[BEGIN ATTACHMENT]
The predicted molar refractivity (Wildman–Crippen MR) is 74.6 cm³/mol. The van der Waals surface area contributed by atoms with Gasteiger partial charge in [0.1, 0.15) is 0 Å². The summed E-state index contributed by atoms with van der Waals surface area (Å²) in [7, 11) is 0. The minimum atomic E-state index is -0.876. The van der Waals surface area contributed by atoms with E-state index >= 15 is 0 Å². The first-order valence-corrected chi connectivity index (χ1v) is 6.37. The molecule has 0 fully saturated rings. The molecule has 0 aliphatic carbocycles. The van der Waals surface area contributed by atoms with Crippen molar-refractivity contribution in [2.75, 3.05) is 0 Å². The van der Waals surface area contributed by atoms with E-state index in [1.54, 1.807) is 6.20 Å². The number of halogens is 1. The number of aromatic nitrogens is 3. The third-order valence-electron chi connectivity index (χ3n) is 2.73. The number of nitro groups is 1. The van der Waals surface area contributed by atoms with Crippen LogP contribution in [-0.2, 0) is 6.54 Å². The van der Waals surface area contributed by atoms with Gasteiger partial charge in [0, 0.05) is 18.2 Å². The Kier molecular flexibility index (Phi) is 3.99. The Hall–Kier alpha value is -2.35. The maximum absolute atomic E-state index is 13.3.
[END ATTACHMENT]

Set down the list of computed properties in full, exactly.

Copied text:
The predicted molar refractivity (Wildman–Crippen MR) is 74.6 cm³/mol. The van der Waals surface area contributed by atoms with Gasteiger partial charge in [0.1, 0.15) is 0 Å². The summed E-state index contributed by atoms with van der Waals surface area (Å²) in [7, 11) is 0. The minimum atomic E-state index is -0.876. The van der Waals surface area contributed by atoms with E-state index >= 15 is 0 Å². The first-order valence-corrected chi connectivity index (χ1v) is 6.37. The molecule has 0 fully saturated rings. The molecule has 0 aliphatic carbocycles. The van der Waals surface area contributed by atoms with Crippen molar-refractivity contribution in [2.75, 3.05) is 0 Å². The van der Waals surface area contributed by atoms with E-state index in [1.54, 1.807) is 6.20 Å². The number of halogens is 1. The number of aromatic nitrogens is 3. The third-order valence-electron chi connectivity index (χ3n) is 2.73. The number of nitro groups is 1. The van der Waals surface area contributed by atoms with Crippen LogP contribution in [-0.2, 0) is 6.54 Å². The van der Waals surface area contributed by atoms with Gasteiger partial charge in [0, 0.05) is 18.2 Å². The Kier molecular flexibility index (Phi) is 3.99. The Hall–Kier alpha value is -2.35. The maximum absolute atomic E-state index is 13.3.